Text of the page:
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NATION | Saturday, February 5, 2011 | Email | Print | | Back  


Losers on both sides as man-animal war rages
March 02, 2011   8:08:32 PM

Paritosh Kimothi | Dehradun

With 65 per cent of its geographical area covered by forest, the conflict between humans and wild animals in the State of Uttarakhand has assumed serious proportions. According to official figures, 315 humans have been killed and 824 injured in confrontations with wild animals between 2000 and 2011. A total of 94 big cats were declared ‘man-eaters’ during this time period with a majority of them having been destroyed. At least 20 tigers, 230 leopards and 18 elephants died from different causes during the same time period.

Of the 94 big cats declared ‘man-eaters’ between 2000 and 2011, 90 were leopards whereas four were tigers.

According to the State Principal Chief Conservator of Forests (Wildlife) and Chief Wild Life Warden, Shrikant Chandola, a tiger doesn’t compromise on its habitat and prey base whereas the leopard is able to adjust to varying habitats including areas of human habitations. This is one of the reasons why 90 leopards have been declared ‘man-eaters’ since 2000 while only four tigers were declared ‘man-eaters’ during this time period.

Since 2000, a total of 315 persons have died and 824 injured in Uttarakhand in attacks by wild animals including tigers, leopards, elephants and wild boars.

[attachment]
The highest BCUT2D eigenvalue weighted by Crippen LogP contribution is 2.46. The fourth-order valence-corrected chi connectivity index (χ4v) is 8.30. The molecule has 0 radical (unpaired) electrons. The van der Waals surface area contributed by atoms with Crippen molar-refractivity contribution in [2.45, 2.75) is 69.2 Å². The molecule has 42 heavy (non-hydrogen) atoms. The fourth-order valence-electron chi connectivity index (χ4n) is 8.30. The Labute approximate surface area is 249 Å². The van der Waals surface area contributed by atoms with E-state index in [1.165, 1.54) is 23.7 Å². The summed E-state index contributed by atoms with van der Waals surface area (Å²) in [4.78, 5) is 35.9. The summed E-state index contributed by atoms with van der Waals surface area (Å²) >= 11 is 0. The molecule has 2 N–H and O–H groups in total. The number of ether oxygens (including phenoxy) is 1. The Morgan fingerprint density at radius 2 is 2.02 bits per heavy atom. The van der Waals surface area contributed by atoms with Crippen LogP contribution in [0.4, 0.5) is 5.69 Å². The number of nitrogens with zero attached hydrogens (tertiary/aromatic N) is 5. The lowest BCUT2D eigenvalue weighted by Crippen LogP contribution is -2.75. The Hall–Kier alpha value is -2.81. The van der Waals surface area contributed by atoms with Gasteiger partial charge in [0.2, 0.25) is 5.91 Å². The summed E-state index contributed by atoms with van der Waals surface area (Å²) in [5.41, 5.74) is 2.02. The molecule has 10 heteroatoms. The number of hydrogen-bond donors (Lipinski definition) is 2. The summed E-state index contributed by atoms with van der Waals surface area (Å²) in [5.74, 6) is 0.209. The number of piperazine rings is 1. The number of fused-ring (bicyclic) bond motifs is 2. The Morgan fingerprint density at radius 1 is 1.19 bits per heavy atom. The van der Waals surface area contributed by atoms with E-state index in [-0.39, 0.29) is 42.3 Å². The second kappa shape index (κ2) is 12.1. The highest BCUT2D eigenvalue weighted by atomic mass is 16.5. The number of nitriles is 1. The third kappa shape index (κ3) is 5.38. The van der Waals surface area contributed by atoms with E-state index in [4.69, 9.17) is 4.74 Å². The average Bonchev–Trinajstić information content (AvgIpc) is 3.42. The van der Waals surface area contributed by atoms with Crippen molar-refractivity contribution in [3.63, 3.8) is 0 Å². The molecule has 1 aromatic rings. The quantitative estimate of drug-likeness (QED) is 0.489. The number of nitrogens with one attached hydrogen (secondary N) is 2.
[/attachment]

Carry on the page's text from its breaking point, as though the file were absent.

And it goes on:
As per forest department statistics, during this time period 204 persons have been killed and 363 injured in attacks by leopards. Eighty-two persons have died and 63 injured in confrontations with elephants, 15 have died and 19 injured in confrontations with tigers, 15 have died and 374 injured in bear attacks while two have been killed and five injured in confrontations with wild boars. The population of the big three - tiger, leopard and elephant - is estimated at 200, 2,335 and 1,346, respectively, out of which 20 tigers, 230 leopards and 18 elephants have died in the State since 2000.

From the view point of human-animal conflict, the Badiyargarh area in Maniknath forest range of Narendranagar division in Tehri district and Gairsen area in the Lohwa range of Kedarnath division in Chamoli district are ‘very highly sensitive’ with most man-animal encounters involving confrontations between humans and leopards or bears. The Chaubatiyakhal area in Pauri and Dharkot area in Badarinath division have been marked ‘highly sensitive’ whereas the Pokhir area in Nainital, Khaudiyal in Lansdowne, Kailakhur in Pauri and Bachansyun in Rudraprayag are considered ‘sensitive’ from the viewpoint of human-animal conflict.

Both forest department officials and wildlife activists believe that the conflict between humans and wildlife in Uttarakhand will continue unless effective measures are taken to contain the situation.

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